Whole slide imaging (WSI) scanners and automatic image analysis algorithms, in order to be used for clinical applications, including primary diagnosis in pathology, are subject to specific regulatory frameworks in each country. Until May 25, 2018, in the European Union (EU), in vitro diagnostic (IVD) medical devices were regulated by directive 98/79/EC (in vitro diagnostic medical device directive [IVDD]). Main scanner vendors have obtained a Conformité Européenne mark of their products that in Europe were classified as General Class IVDD, so that conformity is only based on a self-declaration of the manufacturer. This contrasts with the initial classification of the US Food and Drug Administration (FDA) of WSI system as Class III medical devices, although the first digital pathology WSI system to be cleared by FDA was classified as Class II, with special controls. Other digital pathology solutions (automated cervical cytology slide reader) are considered of higher risk by US and European regulations. There is also some disparity in the classification of image analysis solutions between Europe and the United States. All IVD-MDs must be approved under the new European regulation (in vitro diagnostic medical device regulation) 2017/746 after May 26, 2024. This means the need of a performance evaluation, including a scientific validity report, an analytical performance report, and a clinical performance report. According to its clinical use (e.g., screening, diagnosis, or staging of cancer), a WSI slide scanner can be now classified as Class C device. A special regulation is applied to companion diagnostics. The new EU regulation 2017/746 contemplates the use of standard unique identifiers for medical devices and the creation of a European database on medical devices (Eudamed). Existing validation studies and clinical guidelines already available in the literature are a sound basis to avoid that this new regulation becomes a barrier for digital pathology development in Europe.
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Review Article: Invention and early history of telepathology (1985-2000)
Ronald S Weinstein, Michael J Holcomb, Elizabeth A Krupinski
J Pathol Inform 2019, 10:1 (24 January 2019)
DOI:10.4103/2153-3539.250755  PMID:30783545
This narrative-based paper provides a first-person account of the early history of telepathology (1985–2000) by the field's inventor, Ronald S. Weinstein, M. D. During the 1980s, Dr. Weinstein, a Massachusetts General Hospital-trained pathologist, was director of the Central Pathology Laboratory (CPL) for the National Cancer Institute-funded National Bladder Cancer Project, located at Rush Medical College in Chicago, IL. The CPL did post therapy revalidations of surgical pathology and cytopathology diagnoses before outcomes of the completed clinical trials were published. The CPL reported that interobserver variability was invalidating inclusion of dozens of treated bladder cancer patients in published reports on treatment outcomes. This problem seemed ripe for a technology-assisted solution. In an effort to solve the interobserver variability problem, Dr. Weinstein devised a novel solution, dynamic-robotic telepathology, that would potentially enable CPL uropathologists to consult on distant uropathology cases in real-time before their assignment to urinary bladder cancer, tumor stage, and grade-specific clinical trials. During the same period, universities were ramping up their support for faculty entrepreneurism and creating in-house technology transfer organizations. Dr. Weinstein recognized telepathology as a potential growth industry. He and his sister, Beth Newburger, were a successful brother–sister entrepreneur team. Their PC-based education software business, OWLCAT™, had just been acquired by Digital Research Inc., a leading software company, located in California. With funding from the COMSAT Corporation, a publically traded satellite communications company, the Weinstein-Newburger team brought the earliest dynamic-robotic telepathology systems to market. Dynamic-robotic telepathology became a dominant telepathology technology in the late 1990s. Dr. Weinstein, a serial entrepreneur, continued to innovate and, with a team of optical scientists at The University of Arizona's College of Optical Sciences, developed the first sub-1-min whole-slide imaging system, the DMetrix DX-40 scanner, in the early 2000s.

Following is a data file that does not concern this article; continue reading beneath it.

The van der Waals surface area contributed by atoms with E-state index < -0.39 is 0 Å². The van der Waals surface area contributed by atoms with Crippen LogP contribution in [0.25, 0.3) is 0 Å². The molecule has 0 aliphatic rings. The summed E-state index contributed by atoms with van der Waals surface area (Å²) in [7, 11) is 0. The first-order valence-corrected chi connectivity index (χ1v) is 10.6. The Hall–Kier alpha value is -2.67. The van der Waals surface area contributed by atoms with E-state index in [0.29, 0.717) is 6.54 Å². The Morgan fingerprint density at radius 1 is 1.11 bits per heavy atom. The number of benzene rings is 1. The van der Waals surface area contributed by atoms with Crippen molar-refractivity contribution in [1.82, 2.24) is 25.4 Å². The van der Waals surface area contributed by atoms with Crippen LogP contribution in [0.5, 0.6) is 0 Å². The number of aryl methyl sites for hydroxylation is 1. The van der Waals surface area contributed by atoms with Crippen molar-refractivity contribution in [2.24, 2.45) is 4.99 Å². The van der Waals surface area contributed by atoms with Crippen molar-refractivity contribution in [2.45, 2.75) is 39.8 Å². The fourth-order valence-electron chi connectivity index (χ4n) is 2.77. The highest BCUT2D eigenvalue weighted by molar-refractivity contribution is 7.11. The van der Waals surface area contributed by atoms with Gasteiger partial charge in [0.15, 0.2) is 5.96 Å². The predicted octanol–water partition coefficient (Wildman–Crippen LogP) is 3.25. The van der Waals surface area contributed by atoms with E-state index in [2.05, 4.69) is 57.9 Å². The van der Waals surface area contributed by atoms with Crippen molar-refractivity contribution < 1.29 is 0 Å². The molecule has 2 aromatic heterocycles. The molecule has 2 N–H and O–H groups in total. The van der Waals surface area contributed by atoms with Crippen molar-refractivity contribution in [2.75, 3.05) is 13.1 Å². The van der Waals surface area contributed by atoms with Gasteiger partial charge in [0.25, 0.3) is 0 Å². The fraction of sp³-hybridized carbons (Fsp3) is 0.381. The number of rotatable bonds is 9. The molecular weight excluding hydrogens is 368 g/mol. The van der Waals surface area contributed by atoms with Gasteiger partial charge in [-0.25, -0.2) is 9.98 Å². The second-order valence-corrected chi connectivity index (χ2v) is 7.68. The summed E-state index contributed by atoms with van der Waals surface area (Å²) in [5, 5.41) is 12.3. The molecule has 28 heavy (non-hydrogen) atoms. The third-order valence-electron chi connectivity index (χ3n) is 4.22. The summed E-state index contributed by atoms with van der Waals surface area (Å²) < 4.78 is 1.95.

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ABSTRACTS: Pathology Informatics Summit 2018

J Pathol Inform 2018, 9:50 (31 December 2018)
DOI:10.4103/2153-3539.249129  
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Research Article: A comprehensive study of telecytology using robotic digital microscope and single Z-stack digital scan for fine-needle aspiration-rapid on-site evaluation
Keluo Yao, Rulong Shen, Anil Parwani, Zaibo Li
J Pathol Inform 2018, 9:49 (24 December 2018)
DOI:10.4103/jpi.jpi_75_18  PMID:30662795
Background: The current technology for remote assessment of fine-needle aspiration-rapid on-site evaluation (FNA-ROSE) is limited. Recent advances may provide solutions. This study compared the performance of VisionTek digital microscope (VDM) (Sakura, Japan) and Hamamatsu NanoZoomer C9600-12 single Z-stack digital scan (SZDS) to conventional light microscopy (CLM) for FNA-ROSE. Methods: We assembled sixty FNA cases from the thyroid (n = 16), lymph node (n = 16), pancreas (n = 9), head and neck (n = 9), salivary gland (n = 5), lung (n = 4), and rectum (n = 1) based on a single institution's routine workflow. One Diff-Quik-stained slide was selected for each case. Two board-certified cytopathologists independently evaluated the cases using VDM, SZDS, and CLM. A “washout” period of at least 14 days was placed between the reviews. The results were categorized into satisfactory versus unsatisfactory for adequacy assessment (AA) and unsatisfactory, benign, atypical, suspicious, and malignant for preliminary diagnosis (PD). Results: For AA, the Cohen's kappa statistics (CKS) scores of intermodality agreement (IMA) were 0.74–0.94 (CLM vs. VDM) and 0.86–1 (CLM vs. SZDS). The discordant rates of IMA were 3.3% (4/120) for VDM versus CLM, and 1.7% (2/120) for SZDS versus CLM. For PD, the CKS scores of IMA ranged 0.7–0.93. The overall discordant rates of IMA were 15% (18/120) for CLM versus VDM and 10.8% (13/120) for CLM versus SZDS. The discordant rates of IMA with 2 or higher degrees were 5.8% (7/120) for CLM versus VDM and 1.7% (2/120) for CLM versus SZDS. The average time spent per slide was 270 s for VDM, significantly longer than that for CLM (113 s) or for SZDS (122 s). Conclusions: Our data demonstrate that both VDM and SZDS are suitable to provide AA and reasonable PD evaluation. VDM, however, has a significantly longer turnaround time and worse diagnostic performance. The study demonstrates both the potentials and challenges of using VDM and SZDS for FNA-ROSE.